The most likely explanation for this behavior on the part of Washington is an attempt to shore up a dedicated “international community” that it can use to blunt the ambitions of revisionist powers like Russia and China. The problem with this approach, however, is that it breeds resentmentand an even greater desire for pressured countries to break out of the U.S. orbit. This helps explain why an increasing number of states are considering dropping the dollar as the default global currency. When there are multiple options available, the least invasive one is usually considered the safest.
Thankfully, a better approach is possible. A great power that can compartmentalize various regions and not assume all that its smaller compatriots must adopt its priorities is one that will actually have an advantage over its rivals in the contest for influence abroad. The more the United States allows its smaller partners to pursue their own paths, the less threatening it will seem and the more desirable a partner for voluntary association it becomes.
This was a major part of why the United States once had so much more global goodwill compared to traditional European powers, as it leveraged its geographic isolation with its economic power to be comparably less threatening than most of its rivals. If Washington is truly serious about showing the world the danger presented by the ambitions of Beijing and Moscow, then U.S. policy should be less threatening to the sovereignty of others than that of its rivals.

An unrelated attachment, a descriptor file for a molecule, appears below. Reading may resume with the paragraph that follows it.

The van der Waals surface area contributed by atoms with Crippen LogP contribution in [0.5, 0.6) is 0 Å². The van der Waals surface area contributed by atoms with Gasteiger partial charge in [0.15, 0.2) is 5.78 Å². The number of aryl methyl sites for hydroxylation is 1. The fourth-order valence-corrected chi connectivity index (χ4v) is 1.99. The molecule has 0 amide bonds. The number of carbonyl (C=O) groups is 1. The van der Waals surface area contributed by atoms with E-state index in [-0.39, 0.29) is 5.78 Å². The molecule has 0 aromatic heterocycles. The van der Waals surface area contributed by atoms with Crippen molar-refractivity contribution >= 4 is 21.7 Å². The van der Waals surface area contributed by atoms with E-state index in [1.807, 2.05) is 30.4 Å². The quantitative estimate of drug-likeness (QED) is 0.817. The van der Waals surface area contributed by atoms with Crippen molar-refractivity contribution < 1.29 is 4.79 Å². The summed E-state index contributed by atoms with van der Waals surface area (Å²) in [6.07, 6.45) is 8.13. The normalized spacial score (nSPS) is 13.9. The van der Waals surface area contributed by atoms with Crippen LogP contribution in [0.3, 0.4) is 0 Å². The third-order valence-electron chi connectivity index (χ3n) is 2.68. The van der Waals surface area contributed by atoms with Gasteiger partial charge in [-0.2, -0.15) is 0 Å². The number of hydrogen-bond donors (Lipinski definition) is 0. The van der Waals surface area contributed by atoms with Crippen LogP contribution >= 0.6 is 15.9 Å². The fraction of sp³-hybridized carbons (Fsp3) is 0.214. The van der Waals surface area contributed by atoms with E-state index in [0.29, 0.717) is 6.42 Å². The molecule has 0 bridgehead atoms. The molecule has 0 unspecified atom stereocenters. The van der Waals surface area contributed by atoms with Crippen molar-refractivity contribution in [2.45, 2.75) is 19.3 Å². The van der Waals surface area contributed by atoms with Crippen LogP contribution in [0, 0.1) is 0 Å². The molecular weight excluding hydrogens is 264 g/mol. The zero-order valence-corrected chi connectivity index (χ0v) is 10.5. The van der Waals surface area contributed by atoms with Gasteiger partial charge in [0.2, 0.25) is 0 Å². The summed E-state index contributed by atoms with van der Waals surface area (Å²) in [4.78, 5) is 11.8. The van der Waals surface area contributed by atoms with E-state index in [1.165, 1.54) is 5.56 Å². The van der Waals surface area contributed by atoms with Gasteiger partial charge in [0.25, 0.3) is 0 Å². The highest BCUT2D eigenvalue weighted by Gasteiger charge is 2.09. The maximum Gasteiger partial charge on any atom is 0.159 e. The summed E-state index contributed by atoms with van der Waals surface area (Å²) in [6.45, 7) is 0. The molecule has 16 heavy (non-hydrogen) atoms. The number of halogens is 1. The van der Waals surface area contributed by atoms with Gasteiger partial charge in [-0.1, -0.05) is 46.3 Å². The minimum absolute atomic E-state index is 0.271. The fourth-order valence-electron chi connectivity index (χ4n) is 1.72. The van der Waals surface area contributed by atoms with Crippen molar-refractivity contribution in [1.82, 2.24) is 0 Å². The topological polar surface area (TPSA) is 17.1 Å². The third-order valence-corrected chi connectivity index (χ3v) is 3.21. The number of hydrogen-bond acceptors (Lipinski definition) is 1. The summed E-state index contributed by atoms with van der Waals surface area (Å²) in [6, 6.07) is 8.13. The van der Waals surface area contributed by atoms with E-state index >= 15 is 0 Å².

As the relative power of ‘middle power’ countries increases, many regionally anchored states will increase their autonomy of action and so greatly expand their ability to diverge from great power expectations. As this trend accelerates, their ability to choose partnerships will tilt more towards reliability and mutual respect rather than simple deference. In this polycentric and, yes, multipolar world, massive overreaches into a partner’s domestic policy are far more likely to create backlash than truly constructive long-term results.
To bring about this turn of thought and increase the amount of strategic empathy in a blinkered U.S. foreign policy establishment, perhaps it would be wise to consult the words of George Washington’s farewell address, which sounds notes quite similar to Imran Khan’s speech about Pakistani foreign policy:
“Nothing is more essential, than that permanent, inveterate antipathies against particular nations, and passionate attachments for others, should be excluded; and that, in place of them, just and amicable feelings towards all should be cultivated. The nation, which indulges towards another an habitual hatred, or an habitual fondness, is in some degree a slave. It is a slave to its animosity or to its affection, either of which is sufficient to lead it astray from its duty and its interest.”
Many countries today find themselves in the same uncertain place as the early United States once did. The U.S. foreign policy apparatus would do well to remember that.
This article first appeared in Responsible Statecraft. Click here to go to the original.